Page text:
An athlete chooses temporal suffering for the sake a temporal reward.  Christ calls us to follow Him, to share in His suffering by “voluntarily accepting” (to use St. Isaac’s words) the various sufferings of this temporal life that we encounter in our pursuit of love of God and neighbor.  There is a verse in the Prophet Hosea (7:14 LXX) that says, “Their hearts did not cry out to Me, but they wailed upon their beds.  They slashed themselves for oil and wine.”  Self mutilation, “slashing themselves,” was a common form of sacrifice to the pagan gods.  This verse seems to apply today to all of the ways we are willing to suffer to get a temporal gain: a better job, a better car, a better physical body, a better education, a better social position.  As a culture we think nothing of “slashing” ourselves” in one way or another for temporal gain; but when it comes to spiritual gain, we are suddenly afraid.  We become cowardly.

Voluntary suffering is not the goal of the Christian life.  Christlikeness is the goal.  Earlier in Hosea’s prophecy we are told that sacrifice is not what God looks from in His people: “For I desire mercy and not sacrifice, and the knowledge of God more than whole burnt offerings” (6:6 LXX).  God wants us to love Him with our whole heart, and to love our neighbor as ourselves.  This is how we cooperate with the Grace of God and experience the transforming power of God in our lives.  The devil uses fear of suffering and deprivation to keep us from giving our whole lives to God.  However, we can, if we are willing, become athletes of Christ.  We can voluntarily accept the asceticism (from the Greek word meaning ‘athletic training’) the Church teaches us to follow and we can voluntarily accept the various pains and disappointments life throws our way because, like athletes, we have a goal.  Our goal is Christlikeness.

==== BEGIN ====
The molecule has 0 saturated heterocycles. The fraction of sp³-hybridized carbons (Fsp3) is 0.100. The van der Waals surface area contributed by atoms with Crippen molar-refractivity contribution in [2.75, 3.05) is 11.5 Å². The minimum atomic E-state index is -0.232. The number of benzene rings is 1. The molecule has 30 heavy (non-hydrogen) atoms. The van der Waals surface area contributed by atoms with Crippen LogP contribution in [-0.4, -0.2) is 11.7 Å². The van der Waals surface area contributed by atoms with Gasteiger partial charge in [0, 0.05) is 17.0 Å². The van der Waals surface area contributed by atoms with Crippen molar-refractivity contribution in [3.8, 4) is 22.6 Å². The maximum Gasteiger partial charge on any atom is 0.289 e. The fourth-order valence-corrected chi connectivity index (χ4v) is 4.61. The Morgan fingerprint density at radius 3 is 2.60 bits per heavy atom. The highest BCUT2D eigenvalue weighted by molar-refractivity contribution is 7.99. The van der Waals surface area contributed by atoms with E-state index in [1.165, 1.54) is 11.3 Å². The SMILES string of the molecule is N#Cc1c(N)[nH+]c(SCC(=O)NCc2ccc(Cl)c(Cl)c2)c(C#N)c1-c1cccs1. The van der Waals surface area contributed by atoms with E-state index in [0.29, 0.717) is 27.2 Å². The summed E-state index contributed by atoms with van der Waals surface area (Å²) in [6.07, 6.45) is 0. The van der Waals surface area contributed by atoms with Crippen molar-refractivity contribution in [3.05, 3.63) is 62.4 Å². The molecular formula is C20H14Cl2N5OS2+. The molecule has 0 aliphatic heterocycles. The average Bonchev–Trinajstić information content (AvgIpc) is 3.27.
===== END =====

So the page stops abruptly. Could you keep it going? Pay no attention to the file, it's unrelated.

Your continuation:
Our reward is not in this life, it is in the Life to Come.  But even in this life, we begin to experience the Life that is to Come.  Even now we experience some of the joy, some of the peace, some of the consolation and comfort of Age to Come.  Our path through this world is a painful one—nothing can be done to change that. It is the path mankind has chosen.  But our God is generous, helping us along the way and granting us a foretaste of the eternal banquet to come.  Only let us be courageous.  Let us not fear what must be endured anyway.  Rather, let us look with hope and joyful anticipation to the prize: the healing of our broken lives by participation in the very Life of God.


  1. Hello Father,
    Thank you for this article. I've read it a few times; it has been helpful. If I understand correctly, the suffering that we encounter is not necessarily for being Christians (though that happens too) but any suffering at all. We suffer by not giving into what might be a reaction to pain or discomfort – he yelled at me so I am going to yell back – in order to allow God to heal us. Is that the idea?